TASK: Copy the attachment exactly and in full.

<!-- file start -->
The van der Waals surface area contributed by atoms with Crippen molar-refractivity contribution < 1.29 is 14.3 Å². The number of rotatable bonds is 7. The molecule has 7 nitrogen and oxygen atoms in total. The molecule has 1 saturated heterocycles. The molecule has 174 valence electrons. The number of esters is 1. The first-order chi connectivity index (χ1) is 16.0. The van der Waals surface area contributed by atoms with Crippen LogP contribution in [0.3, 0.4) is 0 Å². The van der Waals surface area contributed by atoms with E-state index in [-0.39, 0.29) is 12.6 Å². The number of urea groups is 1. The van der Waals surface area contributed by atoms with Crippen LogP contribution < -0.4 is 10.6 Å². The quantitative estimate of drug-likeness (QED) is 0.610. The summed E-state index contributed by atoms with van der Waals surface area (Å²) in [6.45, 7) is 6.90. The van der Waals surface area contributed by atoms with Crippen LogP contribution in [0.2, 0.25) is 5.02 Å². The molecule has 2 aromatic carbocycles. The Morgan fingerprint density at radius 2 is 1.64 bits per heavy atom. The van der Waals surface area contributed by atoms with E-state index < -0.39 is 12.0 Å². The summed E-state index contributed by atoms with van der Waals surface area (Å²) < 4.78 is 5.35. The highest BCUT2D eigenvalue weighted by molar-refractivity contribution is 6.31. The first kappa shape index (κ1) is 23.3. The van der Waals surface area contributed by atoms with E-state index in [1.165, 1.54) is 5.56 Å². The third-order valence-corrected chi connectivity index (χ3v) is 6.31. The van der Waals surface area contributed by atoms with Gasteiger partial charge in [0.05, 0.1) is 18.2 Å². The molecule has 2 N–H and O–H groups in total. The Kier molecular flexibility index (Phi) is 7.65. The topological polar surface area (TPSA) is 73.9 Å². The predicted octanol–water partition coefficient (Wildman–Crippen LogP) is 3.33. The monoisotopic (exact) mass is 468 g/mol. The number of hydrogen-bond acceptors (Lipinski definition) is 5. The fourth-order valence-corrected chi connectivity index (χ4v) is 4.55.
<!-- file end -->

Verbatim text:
The van der Waals surface area contributed by atoms with Crippen molar-refractivity contribution < 1.29 is 14.3 Å². The number of rotatable bonds is 7. The molecule has 7 nitrogen and oxygen atoms in total. The molecule has 1 saturated heterocycles. The molecule has 174 valence electrons. The number of esters is 1. The first-order chi connectivity index (χ1) is 16.0. The van der Waals surface area contributed by atoms with Crippen LogP contribution in [0.3, 0.4) is 0 Å². The van der Waals surface area contributed by atoms with E-state index in [-0.39, 0.29) is 12.6 Å². The number of urea groups is 1. The van der Waals surface area contributed by atoms with Crippen LogP contribution < -0.4 is 10.6 Å². The quantitative estimate of drug-likeness (QED) is 0.610. The summed E-state index contributed by atoms with van der Waals surface area (Å²) in [6.45, 7) is 6.90. The van der Waals surface area contributed by atoms with Crippen LogP contribution in [0.2, 0.25) is 5.02 Å². The molecule has 2 aromatic carbocycles. The Morgan fingerprint density at radius 2 is 1.64 bits per heavy atom. The van der Waals surface area contributed by atoms with E-state index < -0.39 is 12.0 Å². The summed E-state index contributed by atoms with van der Waals surface area (Å²) < 4.78 is 5.35. The highest BCUT2D eigenvalue weighted by molar-refractivity contribution is 6.31. The first kappa shape index (κ1) is 23.3. The van der Waals surface area contributed by atoms with E-state index in [1.165, 1.54) is 5.56 Å². The third-order valence-corrected chi connectivity index (χ3v) is 6.31. The van der Waals surface area contributed by atoms with Gasteiger partial charge in [0.05, 0.1) is 18.2 Å². The molecule has 2 N–H and O–H groups in total. The Kier molecular flexibility index (Phi) is 7.65. The topological polar surface area (TPSA) is 73.9 Å². The predicted octanol–water partition coefficient (Wildman–Crippen LogP) is 3.33. The monoisotopic (exact) mass is 468 g/mol. The number of hydrogen-bond acceptors (Lipinski definition) is 5. The fourth-order valence-corrected chi connectivity index (χ4v) is 4.55.